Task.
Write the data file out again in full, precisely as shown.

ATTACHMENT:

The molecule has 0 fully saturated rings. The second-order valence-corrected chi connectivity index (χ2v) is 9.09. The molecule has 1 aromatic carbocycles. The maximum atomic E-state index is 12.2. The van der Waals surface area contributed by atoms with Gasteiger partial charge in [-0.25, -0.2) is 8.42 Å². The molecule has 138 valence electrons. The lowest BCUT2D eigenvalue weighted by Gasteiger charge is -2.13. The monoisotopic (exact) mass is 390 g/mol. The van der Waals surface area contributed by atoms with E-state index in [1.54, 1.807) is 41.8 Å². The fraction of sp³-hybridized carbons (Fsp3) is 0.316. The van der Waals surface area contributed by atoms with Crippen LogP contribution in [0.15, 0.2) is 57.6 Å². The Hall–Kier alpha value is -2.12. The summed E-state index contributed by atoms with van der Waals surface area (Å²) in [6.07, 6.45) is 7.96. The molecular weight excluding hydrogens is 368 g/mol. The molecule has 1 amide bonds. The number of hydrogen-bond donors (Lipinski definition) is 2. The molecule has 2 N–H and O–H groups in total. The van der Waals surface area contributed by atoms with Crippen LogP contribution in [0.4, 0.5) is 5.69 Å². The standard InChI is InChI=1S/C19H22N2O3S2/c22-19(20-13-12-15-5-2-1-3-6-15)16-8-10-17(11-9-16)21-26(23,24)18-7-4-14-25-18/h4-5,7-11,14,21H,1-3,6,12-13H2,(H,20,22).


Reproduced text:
The molecule has 0 fully saturated rings. The second-order valence-corrected chi connectivity index (χ2v) is 9.09. The molecule has 1 aromatic carbocycles. The maximum atomic E-state index is 12.2. The van der Waals surface area contributed by atoms with Gasteiger partial charge in [-0.25, -0.2) is 8.42 Å². The molecule has 138 valence electrons. The lowest BCUT2D eigenvalue weighted by Gasteiger charge is -2.13. The monoisotopic (exact) mass is 390 g/mol. The van der Waals surface area contributed by atoms with E-state index in [1.54, 1.807) is 41.8 Å². The fraction of sp³-hybridized carbons (Fsp3) is 0.316. The van der Waals surface area contributed by atoms with Crippen LogP contribution in [0.15, 0.2) is 57.6 Å². The Hall–Kier alpha value is -2.12. The summed E-state index contributed by atoms with van der Waals surface area (Å²) in [6.07, 6.45) is 7.96. The molecular weight excluding hydrogens is 368 g/mol. The molecule has 1 amide bonds. The number of hydrogen-bond donors (Lipinski definition) is 2. The molecule has 2 N–H and O–H groups in total. The van der Waals surface area contributed by atoms with Crippen LogP contribution in [0.4, 0.5) is 5.69 Å². The standard InChI is InChI=1S/C19H22N2O3S2/c22-19(20-13-12-15-5-2-1-3-6-15)16-8-10-17(11-9-16)21-26(23,24)18-7-4-14-25-18/h4-5,7-11,14,21H,1-3,6,12-13H2,(H,20,22).